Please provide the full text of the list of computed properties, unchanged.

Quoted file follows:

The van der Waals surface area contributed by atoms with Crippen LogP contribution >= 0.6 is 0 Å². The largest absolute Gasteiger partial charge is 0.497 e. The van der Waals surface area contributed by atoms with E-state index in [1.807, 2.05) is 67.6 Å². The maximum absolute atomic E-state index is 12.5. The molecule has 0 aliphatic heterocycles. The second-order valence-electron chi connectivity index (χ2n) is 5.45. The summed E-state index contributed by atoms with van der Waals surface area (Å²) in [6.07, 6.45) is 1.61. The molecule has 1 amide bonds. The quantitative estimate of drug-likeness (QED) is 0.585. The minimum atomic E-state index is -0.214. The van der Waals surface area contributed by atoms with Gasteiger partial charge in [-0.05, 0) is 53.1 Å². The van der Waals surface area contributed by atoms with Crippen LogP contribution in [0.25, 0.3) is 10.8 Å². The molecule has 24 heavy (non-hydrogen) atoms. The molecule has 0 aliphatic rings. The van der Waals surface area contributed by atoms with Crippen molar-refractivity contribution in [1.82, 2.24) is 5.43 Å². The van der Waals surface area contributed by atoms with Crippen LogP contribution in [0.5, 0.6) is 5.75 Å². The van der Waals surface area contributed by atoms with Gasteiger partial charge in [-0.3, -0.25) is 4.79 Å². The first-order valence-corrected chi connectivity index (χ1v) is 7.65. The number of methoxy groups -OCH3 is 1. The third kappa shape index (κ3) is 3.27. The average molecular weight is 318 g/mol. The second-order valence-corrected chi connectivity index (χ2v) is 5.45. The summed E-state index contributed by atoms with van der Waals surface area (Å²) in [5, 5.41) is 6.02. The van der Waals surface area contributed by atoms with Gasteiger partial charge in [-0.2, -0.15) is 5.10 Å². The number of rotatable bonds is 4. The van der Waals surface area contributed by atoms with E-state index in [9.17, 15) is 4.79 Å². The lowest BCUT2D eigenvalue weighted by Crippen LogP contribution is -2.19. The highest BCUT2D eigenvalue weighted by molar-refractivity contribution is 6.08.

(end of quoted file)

The van der Waals surface area contributed by atoms with Crippen LogP contribution >= 0.6 is 0 Å². The largest absolute Gasteiger partial charge is 0.497 e. The van der Waals surface area contributed by atoms with E-state index in [1.807, 2.05) is 67.6 Å². The maximum absolute atomic E-state index is 12.5. The molecule has 0 aliphatic heterocycles. The second-order valence-electron chi connectivity index (χ2n) is 5.45. The summed E-state index contributed by atoms with van der Waals surface area (Å²) in [6.07, 6.45) is 1.61. The molecule has 1 amide bonds. The quantitative estimate of drug-likeness (QED) is 0.585. The minimum atomic E-state index is -0.214. The van der Waals surface area contributed by atoms with Gasteiger partial charge in [-0.05, 0) is 53.1 Å². The van der Waals surface area contributed by atoms with Crippen LogP contribution in [0.25, 0.3) is 10.8 Å². The molecule has 24 heavy (non-hydrogen) atoms. The molecule has 0 aliphatic rings. The van der Waals surface area contributed by atoms with Crippen molar-refractivity contribution in [1.82, 2.24) is 5.43 Å². The van der Waals surface area contributed by atoms with Crippen LogP contribution in [0.5, 0.6) is 5.75 Å². The van der Waals surface area contributed by atoms with Gasteiger partial charge in [-0.3, -0.25) is 4.79 Å². The first-order valence-corrected chi connectivity index (χ1v) is 7.65. The number of methoxy groups -OCH3 is 1. The third kappa shape index (κ3) is 3.27. The average molecular weight is 318 g/mol. The second-order valence-corrected chi connectivity index (χ2v) is 5.45. The summed E-state index contributed by atoms with van der Waals surface area (Å²) in [5, 5.41) is 6.02. The van der Waals surface area contributed by atoms with Gasteiger partial charge in [-0.2, -0.15) is 5.10 Å². The number of rotatable bonds is 4. The van der Waals surface area contributed by atoms with E-state index in [9.17, 15) is 4.79 Å². The lowest BCUT2D eigenvalue weighted by Crippen LogP contribution is -2.19. The highest BCUT2D eigenvalue weighted by molar-refractivity contribution is 6.08.